someone suggested i copy & paste this:
there was a post by somebody that acted like they knew what they were talking about. he said that an exhuast doesn't provide more horsepower. most exhuast makers show that there's not much gain. you don't really get an exhuast for horsepower. you really just get it for sound, unless you have forced induction. if you have forced induction it will help b/c you get your exhaust out quicker. you may gain a few if you get the headers all the way back.
Member: 21109 - Registered: 02/24/05 - Posts: 79 - From: Corner, Al
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Re: EXHAUST question
Posted: 03/20/05 08:22 AM Edit Reply Quote Q-Reply
^^ that statement is false.
what is true is that exhausts really don't 'make' horsepower. the engine obviously makes ALL the power. but there are a lot of things (like exhausts) that take away horsepower. that's why the difference between bhp (the factory rating of the engine at the flywheel) and whp (the horsepower you are actually putting out) is usually at least 13% loss in a manual. (my gts is rated at 180 bhp from the factory, but i only actually have around 160 whp--actual horsepower...which is a loss of around 20 horsepower).
yada yada yada..the purpose of the exhaust system is to remove waste gasses from the engine. the engine produces these waste exhaust gases in 'pulses' (it's not one continuous stream..think of a heartbeat where your blood is 'pulsed' with every beat of your heart. same with the engine.) to get these exhaust pulses out with MINIMAL gain, they need to be flowing consistently right behind each other...which in effect the previous exhaust pulse 'pulls' the next exhaust pulse along and so on and so forth. when running at a low rpm, your engine pushes out small pulses and produces them relativly slow. at mid rpms, your engine increases the size of the pulses (more air entering the Intake
means more air exiting through the exhaust) and produces them faster. at high rpm's the trend stays the same..the exhaust pulses are even bigger and produced even faster.
this is where the exhaust piping diameter plays a role. toyota realizes that MOST people use their celica as 'daily drivers'. what this means is that most people who buy our cars usually stay in the low-to-mid rpm range while driving. SO, toyota made their exhaust to realize this fact..which means the exhaust piping diameter is rather small to compensate for the relatively small exhaust pulses that aren't produced very fast.
however, if you're a daily driver you probably aren't on this site OR interested in daily driving much. most tuners or motorheads do their driving in the mid-to-high rpm range. because of this higher rpm range, the exhaust pulses are bigger and produced faster...so the small exhaust piping diameter of the stock exhaust becomes restrictive. so what most aftermarket performance manufacturer's do is INCREASE the exhaust piping diameter so the bigger (and faster) exhaust pulses won't be restricted. for our celicas, the best piping diameter size for 'enthusiast driving' happens to be around 2.3" - 2.4"..which is what almost all our aftermarket exhausts are.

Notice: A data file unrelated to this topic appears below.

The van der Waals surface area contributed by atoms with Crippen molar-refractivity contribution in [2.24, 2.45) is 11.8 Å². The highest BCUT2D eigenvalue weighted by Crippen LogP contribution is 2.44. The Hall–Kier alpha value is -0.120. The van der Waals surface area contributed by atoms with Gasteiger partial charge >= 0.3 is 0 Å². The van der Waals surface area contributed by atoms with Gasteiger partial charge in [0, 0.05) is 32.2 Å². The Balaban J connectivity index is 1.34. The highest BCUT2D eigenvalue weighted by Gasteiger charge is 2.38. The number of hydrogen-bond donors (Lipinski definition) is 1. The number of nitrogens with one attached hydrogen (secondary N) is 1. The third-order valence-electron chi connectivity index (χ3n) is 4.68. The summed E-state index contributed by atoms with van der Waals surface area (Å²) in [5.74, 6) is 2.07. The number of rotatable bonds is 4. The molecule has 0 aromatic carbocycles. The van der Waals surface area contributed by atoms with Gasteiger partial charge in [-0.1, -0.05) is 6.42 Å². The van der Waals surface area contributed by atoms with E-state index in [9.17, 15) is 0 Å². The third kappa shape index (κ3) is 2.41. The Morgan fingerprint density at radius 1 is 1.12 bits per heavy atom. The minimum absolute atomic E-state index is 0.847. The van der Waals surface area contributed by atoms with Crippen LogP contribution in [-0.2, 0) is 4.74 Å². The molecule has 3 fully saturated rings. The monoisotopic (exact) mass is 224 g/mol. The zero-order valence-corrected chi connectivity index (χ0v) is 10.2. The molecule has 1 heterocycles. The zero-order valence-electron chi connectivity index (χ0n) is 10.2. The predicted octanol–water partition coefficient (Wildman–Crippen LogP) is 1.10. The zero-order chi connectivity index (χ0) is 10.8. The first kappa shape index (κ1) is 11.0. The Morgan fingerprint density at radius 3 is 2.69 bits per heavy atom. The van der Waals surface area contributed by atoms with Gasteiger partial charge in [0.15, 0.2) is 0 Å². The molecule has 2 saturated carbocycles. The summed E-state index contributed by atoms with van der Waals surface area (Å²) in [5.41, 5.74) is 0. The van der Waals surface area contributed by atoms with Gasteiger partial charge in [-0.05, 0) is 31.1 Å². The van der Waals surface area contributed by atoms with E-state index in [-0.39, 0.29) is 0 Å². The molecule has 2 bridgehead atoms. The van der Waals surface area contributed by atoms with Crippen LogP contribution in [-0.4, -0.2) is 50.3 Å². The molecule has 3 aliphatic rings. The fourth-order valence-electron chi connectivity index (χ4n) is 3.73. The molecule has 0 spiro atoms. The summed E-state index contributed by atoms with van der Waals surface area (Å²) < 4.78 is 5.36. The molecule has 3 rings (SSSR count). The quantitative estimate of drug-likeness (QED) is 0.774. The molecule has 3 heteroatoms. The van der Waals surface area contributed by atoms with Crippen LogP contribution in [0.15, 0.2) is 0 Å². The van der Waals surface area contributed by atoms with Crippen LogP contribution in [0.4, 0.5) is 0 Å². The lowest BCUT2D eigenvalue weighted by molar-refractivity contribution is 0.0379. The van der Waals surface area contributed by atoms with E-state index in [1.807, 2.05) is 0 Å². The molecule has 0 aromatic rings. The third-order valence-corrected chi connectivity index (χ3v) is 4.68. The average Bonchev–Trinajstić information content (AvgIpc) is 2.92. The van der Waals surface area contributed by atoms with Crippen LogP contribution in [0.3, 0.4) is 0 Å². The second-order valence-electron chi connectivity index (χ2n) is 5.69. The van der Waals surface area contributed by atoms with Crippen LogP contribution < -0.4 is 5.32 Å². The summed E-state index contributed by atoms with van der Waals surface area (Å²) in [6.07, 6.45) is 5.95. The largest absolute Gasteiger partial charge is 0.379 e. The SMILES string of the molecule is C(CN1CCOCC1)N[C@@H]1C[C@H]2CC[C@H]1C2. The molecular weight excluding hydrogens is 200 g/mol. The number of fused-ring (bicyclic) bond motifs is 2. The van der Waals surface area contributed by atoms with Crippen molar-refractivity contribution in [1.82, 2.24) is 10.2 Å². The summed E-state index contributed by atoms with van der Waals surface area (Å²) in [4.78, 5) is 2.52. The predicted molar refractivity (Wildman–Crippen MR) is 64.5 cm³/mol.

for those of you who are interested in high rpm driving (drag, pro-street), you should get an even bigger exhaust than the 'enthusiast driving' exhausts i just mentioned. an exhaust diameter of about 2.5" - 2.6" would give you maxium gains in the high rpm driving range, but you will lose some down low.
why would you lose some down low? because like i was saying earlier at lower rpm's the exhaust pulses are smaller and produced more slowly. what this means is that when you use a big exhaust pipe diameter (such as 2.5"+), these smaller pulses do not 'fill up' the pipe completely and instead 'bounce' around. this creates backpressure because the exhaust pulses are not 'pulling' each other out as they should. and while i'm on backpressure, just let me state:
contrary to popular beleif, BACKPRESSURE IS NOT GOOD ANY WAY YOU SPLICE IT. IT'S NOT GOOD FOR TORQUE, IT'S NOT GOOD FOR HORSEPOWER. IT'S ONLY GOOD FOR MAKING YOU LOSE POWER. .
the myth of backpressure was created by people who bolted on a regular 2.3" enthusiast exhaust and saw gains. then they bolted on a 3" exhaust and saw a loss of power. "well, the 3" exhasut obviously has less backpressure than a 2.3" exhaust so the loss in power must mean some backpressure is good". NOT. the reason they lost power is becasue the exhaust pulses were bouncing around in the 3" exhaust CREATING backpressure instead of flowing along smoothly.
so in conclusion: realize what driving style you do mostly and pick the appropriate exhaust. for most of the people on this site that would be 'enthusiast driving' so get an exhaust around 2.3" - 2.4" in that case. if, however you decide all you really want is to go from point A to point B, then just leave the stock exhaust on. add a resonator/muffler if all you want is a sound difference. if you occasionally take your car to a drag strip, then i would suggest just unbolting your exhaust from the axle-back instead of buyinger a bigger diameter exhaust system.
sorry for the long post, but this was needed to educate a lot of the people here. this probably should be stickied cause i dont wanna have to keep saying this, but anyway